As it nears its 20th anniversary as an industry group, the not-for-profit Erosion Control Technology Council (ECTC) is launching another important, forward-driving step on the path to both full maturity of the erosion and sediment control products industry, and security in product selection for users of the materials. In the 1990s, ECTC commissioned an independent laboratory to develop the key index and bench-scale testing that has guided product data since. It was a strong need then, and remains a very important moment in erosion and sediment control. Today, with a developed market characterized by dynamic innovation, rapid adoption of new materials, and a quick expansion in market participation and product class competition, a void has developed. It’s easy to identify which generic product types are relevant solutions, but somewhat difficult to identify the best products — the ones that will perform as expected.
ECTC’s peer-reviewed Quality Data Oversight and Review (QDOR) program has emerged to fill this void. QDOR ensures that product claims match verifiable, objective data on those products. The QDOR stamp, when awarded to products meeting the program’s transparent protocol, provides an easy-to-recognize, easy-to-specify way of ensuring that quality products are being considered and selected.
One of the most common erosion control material classifications in the market today is rolled erosion control products (RECP). The term RECP is used for a wide range of materials. RECPs come in many individual constructions — products involving straw, wood (e.g., excelsior), coconut, synthetic, and other types of fibers; single nets, double nets, and netless materials; biodegradable thread and synthetic thread; synthetic-backed turf reinforcement mats; et cetera. The number of possible permutations of component materials creates a nearly endless spectrum of potential individual materials.
Each product is intended for particular uses, such as slope or channel erosion control, but the various site conditions alter which products are going to perform best. Slope angle, soil type, climatic conditions, vegetation timeline needs, and potential water velocity moving over the erosion control product are just some of the factors of concern in design and selection. And then, of course, there is the project budget.
The QDOR mark, then, can be an easy way to narrow the vast array of product choices down to higher quality materials that will meet both design and budget performance goals. It is an easily identifiable way to separate the wheat from the chaff — and to do so via a fair, transparent, data-driven system.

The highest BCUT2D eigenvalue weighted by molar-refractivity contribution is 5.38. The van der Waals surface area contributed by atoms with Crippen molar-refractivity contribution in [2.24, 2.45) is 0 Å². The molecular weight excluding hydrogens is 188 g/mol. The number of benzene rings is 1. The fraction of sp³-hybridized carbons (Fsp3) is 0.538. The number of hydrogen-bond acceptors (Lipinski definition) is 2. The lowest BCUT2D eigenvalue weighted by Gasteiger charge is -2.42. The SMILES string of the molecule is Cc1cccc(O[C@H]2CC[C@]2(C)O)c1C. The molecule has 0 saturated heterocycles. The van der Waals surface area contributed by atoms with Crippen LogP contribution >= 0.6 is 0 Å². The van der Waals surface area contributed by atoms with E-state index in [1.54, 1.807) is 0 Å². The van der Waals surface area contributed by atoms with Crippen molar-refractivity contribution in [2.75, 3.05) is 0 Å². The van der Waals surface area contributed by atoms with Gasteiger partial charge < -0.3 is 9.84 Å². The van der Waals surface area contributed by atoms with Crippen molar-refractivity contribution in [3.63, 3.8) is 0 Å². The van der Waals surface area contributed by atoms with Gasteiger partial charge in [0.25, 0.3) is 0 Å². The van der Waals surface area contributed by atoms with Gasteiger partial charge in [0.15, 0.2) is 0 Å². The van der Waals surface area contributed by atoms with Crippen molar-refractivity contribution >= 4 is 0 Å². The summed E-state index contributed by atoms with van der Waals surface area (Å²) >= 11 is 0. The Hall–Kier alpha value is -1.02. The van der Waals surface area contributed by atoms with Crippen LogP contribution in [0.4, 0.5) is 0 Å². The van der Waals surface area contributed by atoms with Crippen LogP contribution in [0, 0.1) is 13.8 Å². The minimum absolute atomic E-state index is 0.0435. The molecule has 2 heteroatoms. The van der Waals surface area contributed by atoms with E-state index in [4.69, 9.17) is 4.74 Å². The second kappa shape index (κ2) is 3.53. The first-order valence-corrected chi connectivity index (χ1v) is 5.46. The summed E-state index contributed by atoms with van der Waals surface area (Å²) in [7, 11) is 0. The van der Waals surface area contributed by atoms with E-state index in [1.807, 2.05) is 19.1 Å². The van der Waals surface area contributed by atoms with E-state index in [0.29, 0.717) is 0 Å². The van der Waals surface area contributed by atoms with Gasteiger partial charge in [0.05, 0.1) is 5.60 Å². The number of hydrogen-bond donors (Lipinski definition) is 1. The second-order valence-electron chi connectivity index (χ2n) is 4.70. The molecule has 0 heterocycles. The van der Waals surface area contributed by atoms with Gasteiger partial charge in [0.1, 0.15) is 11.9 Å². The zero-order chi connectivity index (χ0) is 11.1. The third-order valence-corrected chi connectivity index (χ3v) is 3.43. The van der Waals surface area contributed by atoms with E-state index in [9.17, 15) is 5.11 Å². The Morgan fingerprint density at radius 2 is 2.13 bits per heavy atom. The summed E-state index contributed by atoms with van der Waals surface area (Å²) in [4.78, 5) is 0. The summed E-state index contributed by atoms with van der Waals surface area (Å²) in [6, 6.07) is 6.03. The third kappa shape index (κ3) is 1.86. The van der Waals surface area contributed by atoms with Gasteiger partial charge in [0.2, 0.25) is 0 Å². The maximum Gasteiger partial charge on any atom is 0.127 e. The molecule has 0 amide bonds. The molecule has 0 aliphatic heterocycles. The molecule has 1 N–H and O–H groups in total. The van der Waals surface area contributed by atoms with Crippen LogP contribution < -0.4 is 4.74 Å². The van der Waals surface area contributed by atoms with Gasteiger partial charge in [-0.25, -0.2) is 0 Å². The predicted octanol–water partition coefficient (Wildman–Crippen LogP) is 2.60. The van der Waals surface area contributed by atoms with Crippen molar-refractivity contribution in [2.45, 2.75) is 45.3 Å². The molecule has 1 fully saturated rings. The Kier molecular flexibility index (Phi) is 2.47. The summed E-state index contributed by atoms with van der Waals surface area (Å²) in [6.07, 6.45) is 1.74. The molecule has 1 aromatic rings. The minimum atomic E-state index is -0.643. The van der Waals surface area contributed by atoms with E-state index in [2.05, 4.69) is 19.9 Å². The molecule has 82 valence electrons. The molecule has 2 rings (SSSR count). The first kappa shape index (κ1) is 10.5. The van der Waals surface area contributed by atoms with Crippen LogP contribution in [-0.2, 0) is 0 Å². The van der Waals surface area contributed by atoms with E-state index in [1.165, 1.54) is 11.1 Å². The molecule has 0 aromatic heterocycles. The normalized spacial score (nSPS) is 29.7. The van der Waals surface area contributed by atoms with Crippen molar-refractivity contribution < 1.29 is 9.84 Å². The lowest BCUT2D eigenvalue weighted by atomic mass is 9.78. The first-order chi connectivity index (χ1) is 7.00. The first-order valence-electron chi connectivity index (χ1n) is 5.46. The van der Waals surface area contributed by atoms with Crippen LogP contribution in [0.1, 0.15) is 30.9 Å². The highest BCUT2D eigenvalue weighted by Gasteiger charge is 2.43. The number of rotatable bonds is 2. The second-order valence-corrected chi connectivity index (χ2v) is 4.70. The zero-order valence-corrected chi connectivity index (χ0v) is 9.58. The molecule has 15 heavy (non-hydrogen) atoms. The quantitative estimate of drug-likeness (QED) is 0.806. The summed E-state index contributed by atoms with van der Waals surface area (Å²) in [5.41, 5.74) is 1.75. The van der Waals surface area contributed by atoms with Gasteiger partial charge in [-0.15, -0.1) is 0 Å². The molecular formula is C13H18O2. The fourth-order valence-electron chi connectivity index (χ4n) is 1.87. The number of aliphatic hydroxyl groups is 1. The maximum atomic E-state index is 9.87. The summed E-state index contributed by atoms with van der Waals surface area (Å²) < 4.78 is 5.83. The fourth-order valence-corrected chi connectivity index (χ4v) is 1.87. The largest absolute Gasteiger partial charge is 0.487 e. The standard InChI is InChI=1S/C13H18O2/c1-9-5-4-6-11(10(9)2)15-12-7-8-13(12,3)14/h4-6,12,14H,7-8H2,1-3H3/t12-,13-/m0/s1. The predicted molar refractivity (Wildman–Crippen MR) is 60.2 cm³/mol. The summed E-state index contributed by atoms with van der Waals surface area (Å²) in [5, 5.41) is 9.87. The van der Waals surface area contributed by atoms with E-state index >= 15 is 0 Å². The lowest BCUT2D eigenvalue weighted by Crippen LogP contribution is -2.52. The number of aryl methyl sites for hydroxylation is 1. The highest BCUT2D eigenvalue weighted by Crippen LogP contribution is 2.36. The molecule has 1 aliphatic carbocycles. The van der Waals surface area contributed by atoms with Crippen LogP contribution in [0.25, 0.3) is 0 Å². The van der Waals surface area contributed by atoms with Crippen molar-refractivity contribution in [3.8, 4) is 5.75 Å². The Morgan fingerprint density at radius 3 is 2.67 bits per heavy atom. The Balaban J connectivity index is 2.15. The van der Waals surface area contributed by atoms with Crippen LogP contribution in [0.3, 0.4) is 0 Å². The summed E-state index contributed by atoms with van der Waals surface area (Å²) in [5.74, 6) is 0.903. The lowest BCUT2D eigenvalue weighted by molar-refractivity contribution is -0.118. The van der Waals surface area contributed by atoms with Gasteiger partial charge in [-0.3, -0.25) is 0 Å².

It’s the first of its kind for the erosion and sediment control field. And the program is stringent. Participating companies must prove that products are tested in conformance with the requirements of the QDOR manual. All products must have data verified by the laboratory that conducts the testing. An online data collection system is used for detailed collection of information. And, a peer-review protocol must be adhered to.
After all of this, a product is then able to carry the official QDOR logo on its products, product-specific literature, and packaging materials.
ECTC likens its QDOR program to the Underwriters Laboratory (UL) label commonly found on many products, such as high-quality electrical appliances. It’s an apt comparison. Products in the electrical appliance industry may earn the UL label if they meet independent, agreed-upon standards; and whose proof of meeting those standards can be verified.
It’s not an easy mark to earn, but it’s easy to know, trust, and specify, and that helps everyone in the industry: material manufacturers, contractors, and inspectors. Whether it involves wall sockets, washing machines, computer plugs, or components within coffee makers, the easily identifiable product approval stamp can be found. The UL label provides a baseline from which dependable products are considered.
QDOR covers RECPs, with the aim of future expansion to other product disciplines. Through incorporation of state-of-the-art practice standards and with transparent, peer-review of data, end users and specifiers can access an open list of qualified materials with data upon which to author performance-oriented specifications or to find products that meet their own pre-existing specifications. In a nutshell, QDOR is an initial screening program that saves the engineer, contractor, or project owner time and effort in ensuring the use of high-quality erosion control products that will perform as advertised by the manufacturer.
This is relevant for all construction sites, in remediation work, and the many other places in which erosion and sediment control materials are needed — and especially where their successes will be scrutinized.